Warm Bodies is anything but hot

Warm+Bodies+is+anything+but+hot

Jonathan Wenk

Victor Dos Santos, Assistant A&E Editor

The outstanding success of the Twilight films has inspired filmmakers to capitalize on the human qualities of fantasy monsters.

This time, the beast of choice is zombies, and they are the objects of sex appeal.  This type of attractive undead are the subject of the new romantic comedy Warm Bodies.

Warm Bodies sports a diverse cast with a script that is less than hot.  It is an interesting premise, but is not executed well and ends up feeling like a missed opportunity.

The film tells the story of protagonist R (Nicholas Hoult), a young-looking zombie who turns sour when he realizes his future as a re-animated corpse offers him little to look forward to.  This changes when he encounters Julie (Teresa Palmer), a human, and saves her from being attacked by another zombie.

It is love at first sight for R, and his inexplicable affection for Julia starts to cure him.  The effect somehow spreads to the other zombies, causing them to grow new hearts.

Zombies can only communicate in grunts and moans, which should make character development difficult.  Writer-director Jonathan Levine circumvents this issue by having R narrate a good deal of the film.  His narration is where the film shines, as Hoult delivers some of the more interesting, clever, and character-driven dialogue.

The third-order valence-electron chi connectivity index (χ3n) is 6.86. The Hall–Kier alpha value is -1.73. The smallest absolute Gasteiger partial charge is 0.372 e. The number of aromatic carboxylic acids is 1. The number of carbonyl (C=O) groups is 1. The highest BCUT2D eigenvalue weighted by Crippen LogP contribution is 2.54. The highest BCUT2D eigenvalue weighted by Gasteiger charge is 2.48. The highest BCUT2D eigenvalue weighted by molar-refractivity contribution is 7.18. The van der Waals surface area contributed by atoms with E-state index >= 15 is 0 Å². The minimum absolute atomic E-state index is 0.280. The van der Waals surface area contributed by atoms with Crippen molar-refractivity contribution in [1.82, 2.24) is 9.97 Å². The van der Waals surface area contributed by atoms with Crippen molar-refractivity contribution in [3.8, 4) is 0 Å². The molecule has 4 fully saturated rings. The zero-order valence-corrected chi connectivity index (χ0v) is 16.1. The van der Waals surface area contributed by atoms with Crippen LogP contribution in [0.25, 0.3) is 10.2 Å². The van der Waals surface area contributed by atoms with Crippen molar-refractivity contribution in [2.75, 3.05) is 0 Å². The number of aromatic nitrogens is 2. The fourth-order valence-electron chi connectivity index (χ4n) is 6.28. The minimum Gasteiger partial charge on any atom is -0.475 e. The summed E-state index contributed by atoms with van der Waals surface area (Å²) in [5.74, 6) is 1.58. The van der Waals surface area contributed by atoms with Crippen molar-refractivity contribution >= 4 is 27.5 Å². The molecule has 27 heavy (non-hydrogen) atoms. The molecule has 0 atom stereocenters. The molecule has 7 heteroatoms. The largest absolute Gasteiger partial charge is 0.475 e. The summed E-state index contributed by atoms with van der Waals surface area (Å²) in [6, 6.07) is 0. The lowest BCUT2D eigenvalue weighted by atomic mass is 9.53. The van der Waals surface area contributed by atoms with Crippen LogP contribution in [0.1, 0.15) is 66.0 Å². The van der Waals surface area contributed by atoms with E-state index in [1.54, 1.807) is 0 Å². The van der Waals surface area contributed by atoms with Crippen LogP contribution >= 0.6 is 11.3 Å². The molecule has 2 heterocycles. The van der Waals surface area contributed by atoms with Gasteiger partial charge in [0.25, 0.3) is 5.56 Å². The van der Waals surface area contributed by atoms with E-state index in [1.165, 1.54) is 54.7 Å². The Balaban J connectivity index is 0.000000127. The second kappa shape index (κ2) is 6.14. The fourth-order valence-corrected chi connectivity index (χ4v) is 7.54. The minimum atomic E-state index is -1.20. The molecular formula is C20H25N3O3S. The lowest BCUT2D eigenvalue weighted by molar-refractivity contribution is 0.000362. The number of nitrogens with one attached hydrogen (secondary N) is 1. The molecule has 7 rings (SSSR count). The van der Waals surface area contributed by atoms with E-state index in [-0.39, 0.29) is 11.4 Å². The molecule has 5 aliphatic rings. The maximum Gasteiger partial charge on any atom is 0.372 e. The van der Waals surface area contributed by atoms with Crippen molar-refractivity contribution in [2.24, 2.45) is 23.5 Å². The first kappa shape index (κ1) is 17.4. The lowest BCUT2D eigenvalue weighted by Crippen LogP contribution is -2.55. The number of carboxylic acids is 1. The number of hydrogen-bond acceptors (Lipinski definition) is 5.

We immediately get the sense that, as a zombie, R feels secluded and longs for human connection.  The film initially takes the same route as Shaun of the Dead, where the characters are seen as reflections of zombies because of their mindless daily routines.

That idea is abandoned around the halfway point and Warm Bodies becomes the “love conquers all” movie that tween audiences beg for.

While the relationship between the two leads is genuine enough to warrant smiles, the film is overall a little too happy. Viewers never have a sense of danger or threat throughout Warm Bodies, least of all in the bloodless climax that features zombies fighting skeletons.

The film did not take advantage of its premise, choosing to focus on the relationship between R and Julie, and of course the fact that this film is a twist on the classic tale of Romeo and Juliet.

It’s not all bad.  The relationship between R and Julie is genuinely sweet to watch, even if it does become a bit much by the film’s final frame.  The two have some great chemistry and Hoult’s narration is charismatic and funny enough to keep you consistently entertained.

If only Levine had chosen to “warm up” by watching a few zombie movies before hand, he’d have written an indie-zom-com as opposed to an indie-rom-com.

To sum up Wam Bodies one might consider it a hundred minute mindless popcorn flick like Transformers, but a thriller with heart, a hostage drama that wants to be both funny and poignant. For some, it might just manage to work.